The girls needed help, but, in 2016, North Dakota didn’t provide funds for mental health services for anyone younger than 2 years old. Through the generosity of LSSND’s private donors, the sisters were able to get interventions as soon as they were needed, even though they weren’t yet 2. This reduced the likelihood of needing to treat costlier, more severe behaviors later in life.

Baby carriers helped to reinforce the bonding process between Megan and the girls.

Stallman and the couple worked on activities to encourage attachment. Megan used baby carriers, which allowed the girls to nestle up against her comfortably. Just as weighted blankets soothe anxious children by using deep pressure to trigger serotonin, so did the girls find it soothing to be swaddled against their mom. It promoted bonding and helped them find security in their new environment. The close proximity also allowed them to share eye contact with Megan, which reinforced the child-maternal bonding that typically occurs when we are infants.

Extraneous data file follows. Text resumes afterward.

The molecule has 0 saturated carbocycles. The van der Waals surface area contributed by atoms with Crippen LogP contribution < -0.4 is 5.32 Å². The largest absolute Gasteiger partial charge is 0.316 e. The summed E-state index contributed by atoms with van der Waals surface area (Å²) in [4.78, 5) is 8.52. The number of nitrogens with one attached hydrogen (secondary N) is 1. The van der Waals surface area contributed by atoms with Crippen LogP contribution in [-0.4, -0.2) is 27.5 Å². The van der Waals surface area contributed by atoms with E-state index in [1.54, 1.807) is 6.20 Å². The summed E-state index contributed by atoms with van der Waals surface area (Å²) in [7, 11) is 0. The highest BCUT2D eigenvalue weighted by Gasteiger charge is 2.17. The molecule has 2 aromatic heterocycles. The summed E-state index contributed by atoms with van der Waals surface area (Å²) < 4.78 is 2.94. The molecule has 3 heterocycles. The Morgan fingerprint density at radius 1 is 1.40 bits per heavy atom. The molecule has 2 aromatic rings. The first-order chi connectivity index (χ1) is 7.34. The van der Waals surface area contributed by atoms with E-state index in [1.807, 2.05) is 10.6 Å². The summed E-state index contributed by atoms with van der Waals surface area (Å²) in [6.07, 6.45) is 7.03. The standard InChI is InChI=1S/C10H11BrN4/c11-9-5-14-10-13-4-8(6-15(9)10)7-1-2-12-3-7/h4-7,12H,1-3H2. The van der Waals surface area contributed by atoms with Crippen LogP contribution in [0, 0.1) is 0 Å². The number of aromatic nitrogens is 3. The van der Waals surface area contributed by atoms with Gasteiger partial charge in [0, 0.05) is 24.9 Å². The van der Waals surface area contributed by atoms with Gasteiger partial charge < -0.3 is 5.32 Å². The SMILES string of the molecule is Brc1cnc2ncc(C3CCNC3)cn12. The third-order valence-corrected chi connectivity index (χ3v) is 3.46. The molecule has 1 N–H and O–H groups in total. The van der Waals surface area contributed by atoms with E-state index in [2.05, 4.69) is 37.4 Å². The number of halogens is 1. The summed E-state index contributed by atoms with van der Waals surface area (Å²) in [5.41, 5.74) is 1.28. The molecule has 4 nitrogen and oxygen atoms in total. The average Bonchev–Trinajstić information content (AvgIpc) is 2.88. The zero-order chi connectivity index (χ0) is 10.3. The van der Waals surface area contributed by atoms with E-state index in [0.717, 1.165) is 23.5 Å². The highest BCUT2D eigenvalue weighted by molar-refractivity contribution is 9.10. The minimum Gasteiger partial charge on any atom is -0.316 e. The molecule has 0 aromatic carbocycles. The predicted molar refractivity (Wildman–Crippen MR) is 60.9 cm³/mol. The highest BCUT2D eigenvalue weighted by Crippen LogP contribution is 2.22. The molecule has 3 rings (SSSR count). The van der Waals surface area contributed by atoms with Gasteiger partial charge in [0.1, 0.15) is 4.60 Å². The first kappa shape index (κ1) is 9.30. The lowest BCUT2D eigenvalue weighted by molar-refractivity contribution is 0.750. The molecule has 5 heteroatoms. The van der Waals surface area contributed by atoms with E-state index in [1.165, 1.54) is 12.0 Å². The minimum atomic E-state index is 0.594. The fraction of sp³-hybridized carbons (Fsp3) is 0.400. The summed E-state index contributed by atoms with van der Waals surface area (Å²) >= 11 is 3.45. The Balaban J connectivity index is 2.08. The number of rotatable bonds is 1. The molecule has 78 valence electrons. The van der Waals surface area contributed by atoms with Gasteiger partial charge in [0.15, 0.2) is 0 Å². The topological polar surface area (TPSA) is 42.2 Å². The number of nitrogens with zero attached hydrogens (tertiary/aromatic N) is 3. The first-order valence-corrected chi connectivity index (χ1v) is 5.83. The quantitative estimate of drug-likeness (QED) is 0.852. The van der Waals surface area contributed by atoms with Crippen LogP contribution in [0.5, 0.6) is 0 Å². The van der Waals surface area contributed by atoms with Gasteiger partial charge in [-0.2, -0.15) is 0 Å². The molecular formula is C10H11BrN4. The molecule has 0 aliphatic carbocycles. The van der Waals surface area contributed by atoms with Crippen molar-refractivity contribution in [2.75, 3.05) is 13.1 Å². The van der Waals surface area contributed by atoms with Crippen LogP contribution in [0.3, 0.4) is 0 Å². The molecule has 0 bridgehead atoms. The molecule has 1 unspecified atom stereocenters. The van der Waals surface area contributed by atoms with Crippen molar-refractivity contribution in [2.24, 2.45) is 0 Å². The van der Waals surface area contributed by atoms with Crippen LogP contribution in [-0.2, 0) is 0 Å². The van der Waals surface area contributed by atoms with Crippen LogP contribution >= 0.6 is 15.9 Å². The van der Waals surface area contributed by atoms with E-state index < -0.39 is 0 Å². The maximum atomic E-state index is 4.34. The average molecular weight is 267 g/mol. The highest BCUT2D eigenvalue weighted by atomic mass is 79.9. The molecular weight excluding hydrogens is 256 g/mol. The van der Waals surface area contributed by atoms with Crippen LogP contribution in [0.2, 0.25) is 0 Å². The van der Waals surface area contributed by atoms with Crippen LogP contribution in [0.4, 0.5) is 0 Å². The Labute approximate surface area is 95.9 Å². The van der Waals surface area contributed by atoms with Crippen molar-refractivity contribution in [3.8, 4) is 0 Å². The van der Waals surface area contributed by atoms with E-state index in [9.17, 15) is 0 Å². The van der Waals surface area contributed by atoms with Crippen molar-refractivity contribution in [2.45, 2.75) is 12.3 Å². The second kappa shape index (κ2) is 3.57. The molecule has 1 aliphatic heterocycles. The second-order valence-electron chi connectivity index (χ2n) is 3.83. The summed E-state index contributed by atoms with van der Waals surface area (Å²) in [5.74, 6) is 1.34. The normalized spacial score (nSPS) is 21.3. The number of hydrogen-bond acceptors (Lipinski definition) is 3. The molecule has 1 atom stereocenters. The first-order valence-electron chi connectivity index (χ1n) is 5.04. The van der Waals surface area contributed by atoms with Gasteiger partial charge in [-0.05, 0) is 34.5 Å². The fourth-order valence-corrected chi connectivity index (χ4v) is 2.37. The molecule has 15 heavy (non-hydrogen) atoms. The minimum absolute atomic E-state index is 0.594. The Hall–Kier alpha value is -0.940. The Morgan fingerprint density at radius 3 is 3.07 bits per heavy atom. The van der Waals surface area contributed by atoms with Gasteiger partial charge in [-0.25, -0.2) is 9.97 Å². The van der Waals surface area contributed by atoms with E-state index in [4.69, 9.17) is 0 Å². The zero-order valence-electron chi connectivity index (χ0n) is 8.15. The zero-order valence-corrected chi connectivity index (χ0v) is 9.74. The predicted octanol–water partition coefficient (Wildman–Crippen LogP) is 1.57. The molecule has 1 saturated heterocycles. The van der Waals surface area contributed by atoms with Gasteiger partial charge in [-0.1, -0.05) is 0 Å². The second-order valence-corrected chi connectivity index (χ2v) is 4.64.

Within minutes of her first time in the baby carrier, Chloe fell asleep. Today, when Megan brings out the carrier, the two girls eagerly line up to hop aboard.

Stallman also worked with the family on the girls’ sensory issues and startle responses. Trauma affects the sensory system, sometimes making a trauma survivor hyper-vigilant to any unexpected or unfamiliar element in their environment. The bark of a dog, for instance, might make a traumatized child freeze or burst into tears.  Both girls had these issues, including Chloe, who had never lived with her birth parents. Research shows that even trauma experienced by the mother in-utero can affect how a child responds to stressors after they’re born.

They played games which focused on the element of surprise and then worked to self-regulate. They carried sensory backpacks in which they explored and touched items like pompons or feathers hidden in different pockets.